The Jews Brothers in Spain 2009

A report from Hersh and Linn - catch up with their crazy Spanish escapades!

Yes it is us ...finally ... after two weeks and 3 days in Spain we at last have a chance to write "home".

We are in Seville which is so far the cats pajamas!

We are staying in the flat of a friend of a Kiwi friend and it is right in the old Santa Cruz barrio ... near the Cathedral and we are on the third floor of an old building with a roof-top terrace overlooking a gorgeous baroque church which plays bells for mass every morning. It is costing us a bit and so we are going baroque!

Mikey Lira, our Jews Brothers' bass player on this tour just left us for Paris and so we are now on our own but we have our great Kiwi friend living here Christine who is from Dunedin and who has lived here for 4 years and is showing us the ropes ... including the free Flamenco bar just around the block and the first show is 11pm every night 7 nights a week and we never get tired of it!

The people in Spain are the best lot of people you'll ever want to meet ... friendly, warm, helpful and classy! (not like some other people from a neighbouring country whose name shall not be mentioned, n'est-ce pas?).

Now, the Band played two festival gigs when we first arrived and they were fab: 1- Santiago de Compostela, in the far northwest, and 2- Murcia, in the southwest. Both were festivals in the city where you play in big squares and the local populace turns out. They loved our Kiwi Klezmer and we could not leave the stage without several encores in both cases.They were really good at the "whooooohs" on Happy Feet! ( note from Linn: our "success" at these concerts was in no small measure due to the explanations and introductions that Hersh provided for the audiences in fluent Spanish! )

The cathedral in Santiago is definitely one the most beautiful ones we have ever seen and they get hundreds of pilgrims arriving from all over the world on foot over the old medieval route and many of them have walked as much as 800 kilometers. They swing this huge incense burning gizmo at mass at mid day for the purpose of wiping away the pilgrims' "fragrance" (they didn't have deodorant in the old days but though the pilgrims are clean and showered these days the ritual continues). The incense-holder is suspended on long ropes from an apparatus just under the roof and 6 or 7 monks in brown robes form a circle around the counter weight which they pull on to swing this huge thing with smoke pouring out of it and as they do so they get lifted up in the air each time and it is a very striking sight!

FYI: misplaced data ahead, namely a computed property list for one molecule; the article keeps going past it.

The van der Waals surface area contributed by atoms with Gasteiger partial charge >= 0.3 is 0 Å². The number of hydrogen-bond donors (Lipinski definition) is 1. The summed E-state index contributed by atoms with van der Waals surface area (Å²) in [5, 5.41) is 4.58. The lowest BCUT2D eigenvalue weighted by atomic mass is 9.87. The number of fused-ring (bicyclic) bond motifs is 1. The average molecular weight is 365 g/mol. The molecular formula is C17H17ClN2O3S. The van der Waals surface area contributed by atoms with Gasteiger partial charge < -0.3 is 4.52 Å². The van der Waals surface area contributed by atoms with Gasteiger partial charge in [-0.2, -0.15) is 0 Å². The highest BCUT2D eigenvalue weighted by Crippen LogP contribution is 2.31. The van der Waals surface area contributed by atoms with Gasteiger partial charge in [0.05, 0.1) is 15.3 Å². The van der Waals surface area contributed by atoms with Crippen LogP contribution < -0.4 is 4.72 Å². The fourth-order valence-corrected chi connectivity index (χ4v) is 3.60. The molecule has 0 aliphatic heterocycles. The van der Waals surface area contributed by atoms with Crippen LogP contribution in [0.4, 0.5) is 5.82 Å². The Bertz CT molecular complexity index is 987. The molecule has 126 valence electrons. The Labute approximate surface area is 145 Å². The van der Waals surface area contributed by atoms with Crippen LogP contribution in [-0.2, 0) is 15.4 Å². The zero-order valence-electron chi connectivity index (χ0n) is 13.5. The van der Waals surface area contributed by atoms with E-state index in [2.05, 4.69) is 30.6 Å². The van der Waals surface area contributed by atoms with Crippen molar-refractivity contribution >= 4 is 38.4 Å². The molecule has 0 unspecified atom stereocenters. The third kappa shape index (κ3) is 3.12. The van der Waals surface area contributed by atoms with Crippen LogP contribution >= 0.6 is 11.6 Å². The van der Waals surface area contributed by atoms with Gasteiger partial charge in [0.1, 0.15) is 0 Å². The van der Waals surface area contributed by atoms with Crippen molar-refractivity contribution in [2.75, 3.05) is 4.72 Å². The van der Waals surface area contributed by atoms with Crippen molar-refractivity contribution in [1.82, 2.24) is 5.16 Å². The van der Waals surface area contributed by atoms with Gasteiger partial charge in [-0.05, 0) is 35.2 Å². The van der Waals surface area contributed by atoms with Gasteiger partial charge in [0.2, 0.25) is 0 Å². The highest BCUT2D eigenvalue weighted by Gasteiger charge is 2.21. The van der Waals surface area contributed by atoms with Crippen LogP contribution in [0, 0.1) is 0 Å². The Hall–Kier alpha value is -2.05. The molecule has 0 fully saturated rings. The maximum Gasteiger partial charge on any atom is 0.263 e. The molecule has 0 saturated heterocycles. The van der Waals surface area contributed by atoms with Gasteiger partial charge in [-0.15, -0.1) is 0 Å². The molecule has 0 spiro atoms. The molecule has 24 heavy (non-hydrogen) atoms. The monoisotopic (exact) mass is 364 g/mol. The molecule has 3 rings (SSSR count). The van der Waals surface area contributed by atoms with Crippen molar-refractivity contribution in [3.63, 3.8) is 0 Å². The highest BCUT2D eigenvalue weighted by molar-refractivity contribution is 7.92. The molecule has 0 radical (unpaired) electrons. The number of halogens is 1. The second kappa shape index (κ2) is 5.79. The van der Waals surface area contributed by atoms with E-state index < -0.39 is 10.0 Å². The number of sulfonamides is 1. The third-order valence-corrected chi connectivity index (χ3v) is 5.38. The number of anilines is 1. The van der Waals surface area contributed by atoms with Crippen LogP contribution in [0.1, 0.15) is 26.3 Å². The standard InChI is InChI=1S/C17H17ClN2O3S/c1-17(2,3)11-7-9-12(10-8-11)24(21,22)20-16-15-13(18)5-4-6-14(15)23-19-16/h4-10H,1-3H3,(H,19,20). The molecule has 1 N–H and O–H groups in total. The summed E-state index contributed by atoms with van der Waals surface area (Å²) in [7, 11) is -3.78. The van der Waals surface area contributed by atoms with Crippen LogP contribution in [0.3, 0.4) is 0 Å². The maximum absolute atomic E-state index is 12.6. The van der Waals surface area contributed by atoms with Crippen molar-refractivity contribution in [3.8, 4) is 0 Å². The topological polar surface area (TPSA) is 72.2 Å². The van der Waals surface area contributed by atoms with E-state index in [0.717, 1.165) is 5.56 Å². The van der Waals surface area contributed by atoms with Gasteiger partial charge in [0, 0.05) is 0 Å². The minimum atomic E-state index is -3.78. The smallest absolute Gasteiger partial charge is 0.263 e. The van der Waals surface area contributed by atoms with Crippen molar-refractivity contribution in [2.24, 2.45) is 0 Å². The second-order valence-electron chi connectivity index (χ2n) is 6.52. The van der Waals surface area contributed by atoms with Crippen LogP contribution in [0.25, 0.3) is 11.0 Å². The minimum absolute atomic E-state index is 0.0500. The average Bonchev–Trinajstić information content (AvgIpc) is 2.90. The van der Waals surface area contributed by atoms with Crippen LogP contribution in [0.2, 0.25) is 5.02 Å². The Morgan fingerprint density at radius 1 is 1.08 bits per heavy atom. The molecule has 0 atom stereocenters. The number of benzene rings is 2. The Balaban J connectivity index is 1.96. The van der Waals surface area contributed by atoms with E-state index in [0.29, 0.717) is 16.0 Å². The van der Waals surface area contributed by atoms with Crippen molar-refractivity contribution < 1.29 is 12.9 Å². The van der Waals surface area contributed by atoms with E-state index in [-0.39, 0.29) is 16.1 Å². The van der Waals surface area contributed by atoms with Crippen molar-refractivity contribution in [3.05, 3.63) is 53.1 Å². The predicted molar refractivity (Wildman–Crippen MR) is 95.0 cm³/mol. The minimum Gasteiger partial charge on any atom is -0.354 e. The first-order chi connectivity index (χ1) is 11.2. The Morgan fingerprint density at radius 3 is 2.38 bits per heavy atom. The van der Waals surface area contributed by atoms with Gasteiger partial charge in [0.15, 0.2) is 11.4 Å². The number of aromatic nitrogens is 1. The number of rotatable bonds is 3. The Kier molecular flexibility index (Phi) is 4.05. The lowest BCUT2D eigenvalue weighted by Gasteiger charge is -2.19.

In Santiago, which is by the way a Unesco World Heritage site, there are cobble stoned streets without trafffic and we ate at a fab restaurant where we had freshly caught sardines right from the Atlantic. (I thought I was in Sardinia).

In Murcia we had an equally wonderful experience. It is south of Valencia and the people there were amazingly kind and friendly. Plus we had a huge meal with many courses put on by the hotel each night we were there. We love the food in Spain, it is absolutely delicious and eating tapas has to be one of the culinary delights of the world. So far, our favourites are egg-plant sauted with honey, spinach with chick-peas and tomato with queso fresca, a creamy cheese that's like mozarella.

From Murcia our wonderful road-manager, Manel, drove us back to Madrid by way of Don Quixote country ( la mancha) where we stopped for lunch at a country town off the beaten track and caused a bit of a sensation walking the streets in Jews Bros hats and feeling as though we were in a spaghetti western! ( the meal contained deep fried pigs trotters and snails, not for the faint-hearted, and Manel tucked into it and told us this is how people eat deep in the countryside so take a tip and eat the urban cuisine! )We spent another few days in Madrid and hung out with another friend of a friend, Juan Antonio, who showed us the Madrid ropes (Notice we had lots of ropes on this trip so far).